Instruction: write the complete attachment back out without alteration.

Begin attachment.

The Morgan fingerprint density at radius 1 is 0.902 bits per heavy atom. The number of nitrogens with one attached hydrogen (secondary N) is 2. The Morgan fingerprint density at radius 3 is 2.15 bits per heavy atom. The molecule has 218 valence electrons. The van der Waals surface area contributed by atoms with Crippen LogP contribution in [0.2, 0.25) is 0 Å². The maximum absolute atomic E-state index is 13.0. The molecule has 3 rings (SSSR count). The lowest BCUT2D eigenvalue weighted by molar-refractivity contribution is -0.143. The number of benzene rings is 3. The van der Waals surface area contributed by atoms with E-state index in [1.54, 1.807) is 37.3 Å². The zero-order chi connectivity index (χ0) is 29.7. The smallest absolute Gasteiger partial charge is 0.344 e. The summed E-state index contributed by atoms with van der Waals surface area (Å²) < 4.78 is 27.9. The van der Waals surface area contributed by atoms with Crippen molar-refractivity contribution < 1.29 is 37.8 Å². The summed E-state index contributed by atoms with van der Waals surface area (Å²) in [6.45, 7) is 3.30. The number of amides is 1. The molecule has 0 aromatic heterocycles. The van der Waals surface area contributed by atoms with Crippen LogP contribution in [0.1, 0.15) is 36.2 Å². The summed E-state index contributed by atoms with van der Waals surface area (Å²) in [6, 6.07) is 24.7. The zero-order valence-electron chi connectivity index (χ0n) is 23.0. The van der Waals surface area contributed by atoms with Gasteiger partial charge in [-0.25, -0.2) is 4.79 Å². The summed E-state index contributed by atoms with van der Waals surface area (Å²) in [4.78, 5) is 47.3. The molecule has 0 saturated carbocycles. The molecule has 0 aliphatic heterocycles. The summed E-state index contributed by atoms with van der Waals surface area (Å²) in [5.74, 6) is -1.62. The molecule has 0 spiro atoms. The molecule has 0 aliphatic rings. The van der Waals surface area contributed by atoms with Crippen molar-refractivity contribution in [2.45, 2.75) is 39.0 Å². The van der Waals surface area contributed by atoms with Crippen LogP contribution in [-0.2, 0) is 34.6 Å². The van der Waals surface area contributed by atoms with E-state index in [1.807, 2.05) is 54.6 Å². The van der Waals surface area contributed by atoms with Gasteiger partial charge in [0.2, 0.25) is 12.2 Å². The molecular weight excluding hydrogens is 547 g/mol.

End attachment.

The Morgan fingerprint density at radius 1 is 0.902 bits per heavy atom. The number of nitrogens with one attached hydrogen (secondary N) is 2. The Morgan fingerprint density at radius 3 is 2.15 bits per heavy atom. The molecule has 218 valence electrons. The van der Waals surface area contributed by atoms with Crippen LogP contribution in [0.2, 0.25) is 0 Å². The maximum absolute atomic E-state index is 13.0. The molecule has 3 rings (SSSR count). The lowest BCUT2D eigenvalue weighted by molar-refractivity contribution is -0.143. The number of benzene rings is 3. The van der Waals surface area contributed by atoms with E-state index in [1.54, 1.807) is 37.3 Å². The zero-order chi connectivity index (χ0) is 29.7. The smallest absolute Gasteiger partial charge is 0.344 e. The summed E-state index contributed by atoms with van der Waals surface area (Å²) < 4.78 is 27.9. The van der Waals surface area contributed by atoms with Crippen molar-refractivity contribution < 1.29 is 37.8 Å². The summed E-state index contributed by atoms with van der Waals surface area (Å²) in [6.45, 7) is 3.30. The number of amides is 1. The molecule has 0 aromatic heterocycles. The van der Waals surface area contributed by atoms with Crippen LogP contribution in [0.1, 0.15) is 36.2 Å². The summed E-state index contributed by atoms with van der Waals surface area (Å²) in [6, 6.07) is 24.7. The zero-order valence-electron chi connectivity index (χ0n) is 23.0. The van der Waals surface area contributed by atoms with Gasteiger partial charge in [-0.25, -0.2) is 4.79 Å². The summed E-state index contributed by atoms with van der Waals surface area (Å²) in [4.78, 5) is 47.3. The molecule has 0 saturated carbocycles. The molecule has 0 aliphatic heterocycles. The summed E-state index contributed by atoms with van der Waals surface area (Å²) in [5.74, 6) is -1.62. The molecule has 0 spiro atoms. The molecule has 0 aliphatic rings. The van der Waals surface area contributed by atoms with Crippen molar-refractivity contribution in [2.45, 2.75) is 39.0 Å². The van der Waals surface area contributed by atoms with Crippen LogP contribution in [-0.2, 0) is 34.6 Å². The van der Waals surface area contributed by atoms with E-state index in [1.807, 2.05) is 54.6 Å². The van der Waals surface area contributed by atoms with Gasteiger partial charge in [0.2, 0.25) is 12.2 Å². The molecular weight excluding hydrogens is 547 g/mol.